Key concepts
Human Body
Binocular vision
Depth perception

Is catching, juggling or heading a ball challenging for you? If you've ever tried threading a needle, did it end in frustration? Have you ever thought of blaming your eyes? Two eyes that work together help you estimate how far a ball is or where the thread is with respect to the needle. This “working together” of the eyes actually happens in the brain. The brain receives two images (one for each eye), processes them together with the other information received and returns one image, resulting in what we “see”. Are you curious about how depth perception enters the picture? “See” for yourself with this activity!

Humans have two eyes, but we only see one image. We use our eyes in synergy (together) to gather information about our surroundings. Binocular (or two-eyed) vision has several advantages, one of which is the ability to see the world in three dimensions. We can see depth and distance because our eyes are located at two different points (about 7.5 centimeters apart) on our heads. Each eye looks at an item from a slightly different angle and registers a slightly different image on its retina (the back of the eye). The two images are sent to the brain where the information is processed. In a fraction of a second our brain brings one three-dimensional image to our awareness. The three-dimensional aspect of the image allows us to perceive width, length, depth and distance between objects. Scientists refer to this as binocular stereopsis.

Artists use binocular stereopsis to create 3-D films and images. They show each eye a slightly different image. The two images show the objects as seen from slightly different angles, as would be when you saw the object in real life. For some people, it is easy to fuse two slightly different images presented at each eye; others find it harder. Their depth perception might rely more on other clues. They might find less pleasure in 3-D pictures, movies or games, and certain tasks—such as threading a needle or playing ball—might be more difficult.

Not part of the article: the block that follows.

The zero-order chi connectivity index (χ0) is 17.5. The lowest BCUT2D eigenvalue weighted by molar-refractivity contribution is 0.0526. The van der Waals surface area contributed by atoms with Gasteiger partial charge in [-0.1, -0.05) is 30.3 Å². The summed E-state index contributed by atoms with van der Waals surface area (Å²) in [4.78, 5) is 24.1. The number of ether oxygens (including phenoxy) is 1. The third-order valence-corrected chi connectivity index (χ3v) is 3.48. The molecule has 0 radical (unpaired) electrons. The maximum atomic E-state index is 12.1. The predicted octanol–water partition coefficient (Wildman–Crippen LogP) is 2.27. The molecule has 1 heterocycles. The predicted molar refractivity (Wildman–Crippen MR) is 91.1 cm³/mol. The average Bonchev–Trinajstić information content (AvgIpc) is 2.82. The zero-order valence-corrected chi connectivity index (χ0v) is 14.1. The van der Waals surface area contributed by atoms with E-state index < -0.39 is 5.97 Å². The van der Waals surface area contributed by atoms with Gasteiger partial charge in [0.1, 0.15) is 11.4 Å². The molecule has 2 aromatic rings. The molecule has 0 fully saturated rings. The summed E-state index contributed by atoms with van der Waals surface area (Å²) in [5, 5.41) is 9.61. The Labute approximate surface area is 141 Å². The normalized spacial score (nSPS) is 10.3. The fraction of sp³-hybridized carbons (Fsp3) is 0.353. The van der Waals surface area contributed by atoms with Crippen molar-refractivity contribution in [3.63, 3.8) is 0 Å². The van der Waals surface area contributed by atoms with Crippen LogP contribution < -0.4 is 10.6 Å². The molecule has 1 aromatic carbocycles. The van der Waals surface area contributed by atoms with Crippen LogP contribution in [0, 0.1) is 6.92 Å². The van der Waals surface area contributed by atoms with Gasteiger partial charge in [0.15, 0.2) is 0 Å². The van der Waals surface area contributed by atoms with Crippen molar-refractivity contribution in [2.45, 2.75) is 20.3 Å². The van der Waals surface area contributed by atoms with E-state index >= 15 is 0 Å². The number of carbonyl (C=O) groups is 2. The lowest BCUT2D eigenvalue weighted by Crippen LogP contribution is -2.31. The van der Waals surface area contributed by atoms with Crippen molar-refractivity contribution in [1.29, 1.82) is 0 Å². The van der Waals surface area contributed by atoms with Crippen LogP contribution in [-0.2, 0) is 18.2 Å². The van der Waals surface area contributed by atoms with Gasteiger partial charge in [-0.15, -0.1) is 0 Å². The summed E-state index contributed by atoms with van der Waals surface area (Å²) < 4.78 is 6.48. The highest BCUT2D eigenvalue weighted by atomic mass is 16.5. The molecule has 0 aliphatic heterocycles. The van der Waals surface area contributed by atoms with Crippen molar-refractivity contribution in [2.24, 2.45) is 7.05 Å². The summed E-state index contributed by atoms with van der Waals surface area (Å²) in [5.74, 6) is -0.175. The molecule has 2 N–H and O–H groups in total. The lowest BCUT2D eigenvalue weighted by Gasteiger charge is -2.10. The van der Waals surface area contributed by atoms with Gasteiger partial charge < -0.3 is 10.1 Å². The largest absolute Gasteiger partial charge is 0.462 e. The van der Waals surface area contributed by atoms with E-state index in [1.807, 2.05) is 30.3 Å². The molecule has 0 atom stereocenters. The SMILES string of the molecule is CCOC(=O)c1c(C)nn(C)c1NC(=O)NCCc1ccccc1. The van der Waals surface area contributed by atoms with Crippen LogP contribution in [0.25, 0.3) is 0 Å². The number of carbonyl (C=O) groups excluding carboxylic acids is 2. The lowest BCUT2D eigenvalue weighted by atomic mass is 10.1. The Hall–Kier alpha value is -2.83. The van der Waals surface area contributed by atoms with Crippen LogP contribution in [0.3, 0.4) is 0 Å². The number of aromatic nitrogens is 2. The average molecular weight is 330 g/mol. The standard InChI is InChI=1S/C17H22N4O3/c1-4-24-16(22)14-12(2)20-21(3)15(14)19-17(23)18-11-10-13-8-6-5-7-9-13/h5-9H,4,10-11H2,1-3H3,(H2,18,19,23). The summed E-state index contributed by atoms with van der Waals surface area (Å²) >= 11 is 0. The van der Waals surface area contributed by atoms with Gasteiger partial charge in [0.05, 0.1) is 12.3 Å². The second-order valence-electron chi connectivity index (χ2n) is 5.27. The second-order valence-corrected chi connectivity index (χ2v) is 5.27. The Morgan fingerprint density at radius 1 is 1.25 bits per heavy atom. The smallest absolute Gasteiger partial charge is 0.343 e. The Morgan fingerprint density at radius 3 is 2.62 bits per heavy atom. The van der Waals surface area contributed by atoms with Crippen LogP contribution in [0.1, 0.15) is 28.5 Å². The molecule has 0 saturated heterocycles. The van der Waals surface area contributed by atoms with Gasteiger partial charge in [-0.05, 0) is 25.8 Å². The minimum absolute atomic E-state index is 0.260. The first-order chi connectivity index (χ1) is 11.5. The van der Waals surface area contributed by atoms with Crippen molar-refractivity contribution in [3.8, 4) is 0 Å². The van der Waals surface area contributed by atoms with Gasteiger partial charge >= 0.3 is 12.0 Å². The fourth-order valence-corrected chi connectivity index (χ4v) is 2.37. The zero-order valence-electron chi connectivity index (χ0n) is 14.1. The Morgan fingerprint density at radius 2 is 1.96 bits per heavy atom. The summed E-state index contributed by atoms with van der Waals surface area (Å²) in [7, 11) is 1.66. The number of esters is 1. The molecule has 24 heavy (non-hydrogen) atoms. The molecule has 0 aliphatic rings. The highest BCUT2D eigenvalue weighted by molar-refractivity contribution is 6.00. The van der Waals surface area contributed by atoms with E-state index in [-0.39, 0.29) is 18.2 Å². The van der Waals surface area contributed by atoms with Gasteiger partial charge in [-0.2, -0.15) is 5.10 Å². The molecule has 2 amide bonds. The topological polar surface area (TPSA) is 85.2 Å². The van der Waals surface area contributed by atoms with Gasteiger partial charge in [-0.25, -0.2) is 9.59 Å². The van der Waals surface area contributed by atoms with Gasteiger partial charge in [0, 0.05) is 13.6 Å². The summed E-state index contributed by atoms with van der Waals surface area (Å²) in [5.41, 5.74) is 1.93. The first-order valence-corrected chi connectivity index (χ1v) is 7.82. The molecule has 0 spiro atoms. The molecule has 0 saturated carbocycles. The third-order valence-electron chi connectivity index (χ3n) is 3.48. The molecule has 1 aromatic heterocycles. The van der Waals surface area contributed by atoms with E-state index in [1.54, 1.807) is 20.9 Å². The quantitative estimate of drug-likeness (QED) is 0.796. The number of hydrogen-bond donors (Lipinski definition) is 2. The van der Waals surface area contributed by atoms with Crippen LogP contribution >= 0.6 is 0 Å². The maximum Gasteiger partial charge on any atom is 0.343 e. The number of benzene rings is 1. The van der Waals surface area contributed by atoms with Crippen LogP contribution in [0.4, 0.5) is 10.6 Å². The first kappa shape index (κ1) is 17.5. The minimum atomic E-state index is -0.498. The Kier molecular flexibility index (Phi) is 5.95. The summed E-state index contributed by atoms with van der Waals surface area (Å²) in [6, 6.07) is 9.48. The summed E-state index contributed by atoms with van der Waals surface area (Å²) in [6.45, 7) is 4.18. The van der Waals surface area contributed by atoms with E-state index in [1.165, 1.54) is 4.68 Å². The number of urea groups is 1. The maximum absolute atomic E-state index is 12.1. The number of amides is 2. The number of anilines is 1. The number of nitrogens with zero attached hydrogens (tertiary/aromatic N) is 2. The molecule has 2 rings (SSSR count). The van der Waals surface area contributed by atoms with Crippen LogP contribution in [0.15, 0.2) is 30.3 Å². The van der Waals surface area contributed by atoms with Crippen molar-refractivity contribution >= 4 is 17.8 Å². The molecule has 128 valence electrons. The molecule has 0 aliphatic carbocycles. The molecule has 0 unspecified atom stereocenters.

• Three different-colored markers or highlighters that can easily stand vertically
  • Ruler
  • Table
  • Camera
  • Flat work space, such as a tabletop


  • Place the first marker standing, vertically, 30 centimeters from the edge of the table.
  • Place the next marker 30 centimeters behind it (60 centimeters from the edge) and place the last one 30 centimeters from the second marker (90 centimeters from the edge). (If your table is not long enough, you can place your three makers at 15, 30, and 45 centimeters from the edge of the table.)


  • Position yourself at the edge of the table and bend your knees so your eye level is at the level of the markers.
  • Close or cover your right eye and look only with the left eye. Shift your head so all three markers are right behind the other. Is it possible to hide the second and third marker behind the first one?
  • Keep the position of your head the same but now close or cover the left eye and look only with the right eye. What do you see? In your image are the second and third marker still hidden behind the first one? Why do you think this happens?
  • Keeping your left eye covered, reposition yourself so the second and the third markers are hidden by the first one. Switch eyes with which you are looking again. Did it happen again? This time observe some details. In your image is the second marker to the right or the left of your first marker? What about the last marker? How far apart are the markers in your image? Do you see space between the first and the second markers? Do you see as much space between the second and the third markers (those that are farther away from you)? Are some markers still partially overlapping?
  • Open or uncover your right eye and look with both eyes. What do you see? Are any markers hidden by closer markers? Try to reposition your face so, in your image, the closer marker hides the more distant markers. Is it easy? Is it even possible?
  • Use a camera to study this in more detail. Position the camera so the first marker hides the second and third marker. The tops of the markers can stick out. Take a picture.
  • Shift your camera about 7.5 centimeters horizontally to the side, and take a second picture. Remember whether you shifted to the right or to the left. If you shift right, the first picture represents what the left eye sees. If you shift left, the first picture represents what your right eye sees.